Good Men = Great Families

We don’t often (ever?) associate the NFL with parenting. As a pediatrician, I get it.
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Last Updated
April 22, 2019
posted on
July 22, 2014
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3
Minute Read

Dr. Meg – from the NFL’s Fatherhood Initiative:

We don’t often (ever?) associate the NFL with parenting.  As a pediatrician, I get it. These gifted athletes come to the NFL to play well, help get their team to the Super Bowl, draw large crowds and well, make money for the organization. That’s all good, but I know that there’s more to these men than meets the eye, and my job as their advocate, is to help each one who is willing, to build upon and show off his skills as a father.

Don’t underestimate the importance of this task because we, who work with the NFL, have an important charge. Millions are watching the players and their families and I want these folks to see what’s right with their families, not the mistakes that they are making. And I do believe that we’re off to a great start.

I sat down with LaVar Arrington, David Tyree, Benjamin Watson, London Fletcher and Mike Adams to chat about fatherhood. What I experienced thrilled me and now I understand why – their fathering skills all make sense.

These men are trained to be good Dads: they are highly disciplined, they listen to what someone wiser says, they know how to have the back of someone they care about, they don’t always have to have their way and they are strong and know how to persevere. Football has taught them these things, but these are all skills that every good father needs and as far as I’m concerned, if a player has these things, he’s most of the way towards being a great Dad.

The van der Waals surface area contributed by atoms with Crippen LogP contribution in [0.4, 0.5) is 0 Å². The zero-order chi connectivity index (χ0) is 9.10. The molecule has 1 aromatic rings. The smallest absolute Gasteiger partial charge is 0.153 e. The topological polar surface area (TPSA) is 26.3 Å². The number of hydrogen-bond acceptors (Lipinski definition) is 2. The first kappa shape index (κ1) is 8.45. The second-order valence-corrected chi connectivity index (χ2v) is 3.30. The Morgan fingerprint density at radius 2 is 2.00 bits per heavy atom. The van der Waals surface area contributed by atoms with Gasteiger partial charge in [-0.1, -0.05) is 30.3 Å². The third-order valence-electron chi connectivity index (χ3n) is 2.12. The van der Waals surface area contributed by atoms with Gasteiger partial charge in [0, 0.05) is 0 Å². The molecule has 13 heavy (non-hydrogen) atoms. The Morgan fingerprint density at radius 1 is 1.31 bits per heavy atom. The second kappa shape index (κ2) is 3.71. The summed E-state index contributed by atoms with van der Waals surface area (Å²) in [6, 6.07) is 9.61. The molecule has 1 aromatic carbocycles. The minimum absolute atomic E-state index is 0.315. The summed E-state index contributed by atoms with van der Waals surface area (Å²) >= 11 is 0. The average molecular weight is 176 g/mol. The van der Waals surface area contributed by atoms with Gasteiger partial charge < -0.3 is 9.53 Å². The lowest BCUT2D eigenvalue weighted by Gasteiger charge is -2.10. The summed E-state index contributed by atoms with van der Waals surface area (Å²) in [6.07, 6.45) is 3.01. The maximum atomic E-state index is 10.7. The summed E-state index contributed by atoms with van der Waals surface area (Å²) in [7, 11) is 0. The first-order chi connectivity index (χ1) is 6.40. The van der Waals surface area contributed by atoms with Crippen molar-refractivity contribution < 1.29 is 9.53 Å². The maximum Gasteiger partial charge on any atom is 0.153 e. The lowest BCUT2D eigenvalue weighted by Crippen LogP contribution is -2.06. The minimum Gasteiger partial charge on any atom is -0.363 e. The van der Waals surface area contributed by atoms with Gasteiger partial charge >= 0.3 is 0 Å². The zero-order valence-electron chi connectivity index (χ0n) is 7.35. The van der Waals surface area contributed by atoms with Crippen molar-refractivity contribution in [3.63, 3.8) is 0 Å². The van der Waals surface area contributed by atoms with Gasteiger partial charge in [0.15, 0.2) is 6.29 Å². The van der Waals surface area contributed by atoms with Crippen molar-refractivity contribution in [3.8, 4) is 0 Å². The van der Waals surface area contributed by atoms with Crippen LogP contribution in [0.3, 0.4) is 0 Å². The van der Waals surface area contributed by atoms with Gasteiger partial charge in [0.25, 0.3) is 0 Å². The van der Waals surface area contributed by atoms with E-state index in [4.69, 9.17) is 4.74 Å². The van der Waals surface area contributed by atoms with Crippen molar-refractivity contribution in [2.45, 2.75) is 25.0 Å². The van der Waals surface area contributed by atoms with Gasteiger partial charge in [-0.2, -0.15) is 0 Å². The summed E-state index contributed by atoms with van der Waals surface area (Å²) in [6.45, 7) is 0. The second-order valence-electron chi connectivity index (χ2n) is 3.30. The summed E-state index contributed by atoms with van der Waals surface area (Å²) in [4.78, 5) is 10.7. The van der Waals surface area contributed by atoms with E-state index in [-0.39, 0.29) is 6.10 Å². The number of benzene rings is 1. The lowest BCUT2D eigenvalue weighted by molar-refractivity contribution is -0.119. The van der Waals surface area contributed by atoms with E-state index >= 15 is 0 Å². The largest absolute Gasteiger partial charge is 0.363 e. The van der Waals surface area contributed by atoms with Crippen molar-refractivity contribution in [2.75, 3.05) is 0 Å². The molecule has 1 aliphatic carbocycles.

I was also privileged to hear about their wives and kids. These people are no slouches either. Many women home-school their kids and hold the home together while their husbands are off working. I didn’t hear the men talk about their wives complaining much. When they spoke about their families, their faces lit up. Clearly, something good is going on at home.

So, why come into the NFL and begin an initiative to undergird these men as fathers and encourage their wives? That’s easy. Because these athletes are great men and our country needs to know them as great men, not just good athletes. They have so much to teach us about family: how to be faithful to their wives and kids, how to take the high road when temptations of power, money and notoriety threaten to swallow them up, and how to keep their wits about them because they know that there is life after the NFL.

The answer to many of our country’s ills is stronger dads, better mothers and tighter families. You know it and I do as well. Could these men and women help our country move in the right direction? Without a doubt. Can we as their advocates encourage them to be as well-versed in their homes as they are on the field? Yes.

I am thrilled to be involved with the Fatherhood Initiative because I know that our investment in the lives of these men and their wives will pay off in a big way. Not only will they play better if they feel better as fathers, but they will lead their teammates and the younger rookies coming up the ranks.

We owe these men and their wives support, encouragement and counsel with regard to their kids and families because they work extremely hard at their jobs. Sure, they get paid well, but money is money. The best that we can do is help them have more happiness – and I intend to do just that.

Watch some highlights from our initial video session: The NFL’s Fatherhood Initiative

Visit the NFL’s Fatherhood Initiative Page

Dr. Meg Meeker, MD

Practicing pediatrician, parent, grandparent, coach, speaker, and author. Say hello @MegMeekerMD

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